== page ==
Across the way, another standout solo booth was drawing crowds—and opening wallets. Guatemala City’s Proyectos Ultravioleta, helmed by energetic cofounder Stefan Benchoam, was strung up with playful, candy-colored paintings by the Japanese, New York-based artist
. Featuring a taxonomy of neatly arranged objects—cords next to snakes, LEDs with lightning bugs—they also probe man’s relationship with the natural world. The booth’s standout piece, filled with naked figures bearing coconuts for heads and interacting comically with laptops and the leaning tower of Pisa, sold within moments of the fair’s opening for $10,000. The remainder of the eight or so works in the booth were spoken for not long after.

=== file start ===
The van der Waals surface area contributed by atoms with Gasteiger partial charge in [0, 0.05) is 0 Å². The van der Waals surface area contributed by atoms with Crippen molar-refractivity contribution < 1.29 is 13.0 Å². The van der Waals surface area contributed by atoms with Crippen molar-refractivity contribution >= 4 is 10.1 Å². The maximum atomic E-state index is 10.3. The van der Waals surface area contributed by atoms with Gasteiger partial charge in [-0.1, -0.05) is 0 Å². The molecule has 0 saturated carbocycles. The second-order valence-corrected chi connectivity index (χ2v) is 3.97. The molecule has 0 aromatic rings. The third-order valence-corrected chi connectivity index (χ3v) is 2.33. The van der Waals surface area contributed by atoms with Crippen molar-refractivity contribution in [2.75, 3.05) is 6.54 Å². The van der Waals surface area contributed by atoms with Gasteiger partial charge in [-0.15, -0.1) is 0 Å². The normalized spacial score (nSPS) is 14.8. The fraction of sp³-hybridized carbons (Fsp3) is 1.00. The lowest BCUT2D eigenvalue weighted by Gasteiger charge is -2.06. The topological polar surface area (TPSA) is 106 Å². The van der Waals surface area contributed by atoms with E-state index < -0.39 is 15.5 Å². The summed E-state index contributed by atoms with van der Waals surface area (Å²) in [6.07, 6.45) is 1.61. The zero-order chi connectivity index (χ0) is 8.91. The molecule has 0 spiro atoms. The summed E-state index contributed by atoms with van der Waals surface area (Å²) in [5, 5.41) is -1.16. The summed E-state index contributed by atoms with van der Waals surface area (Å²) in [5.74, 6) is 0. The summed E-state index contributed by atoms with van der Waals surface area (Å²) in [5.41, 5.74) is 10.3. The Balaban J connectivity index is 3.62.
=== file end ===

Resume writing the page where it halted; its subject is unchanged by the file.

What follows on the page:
Farther into the fair, two other booths—hung with big, moth-to-a-flame figurative paintings—had all but sold out by mid-afternoon. After a bevy of sales, Tomorrow gallery’s cohort of Sojourner Truth Parsons’s canvases, priced between $6,000 and $8,000 each, were already being swapped out for fresh works. Not far off at London’s Edel Assanti, three of Dale Lewis’s massive pieces, each one 13 feet wide and selling for £8,000, had found buyers, despite their somewhat challenging subject matter: drug-addled, hard-drinking libertines and addicts falling out of their clothes and swilling mind-bending beverages. “It’s difficult material, but because he frames it in these art-historical tropes, like the reclining nude or religious dinner scenes, there’s a familiarity to them,” explained the gallery’s Jeremy Epstein, “and the humor diffuses a lot of the toughness of what’s going on.”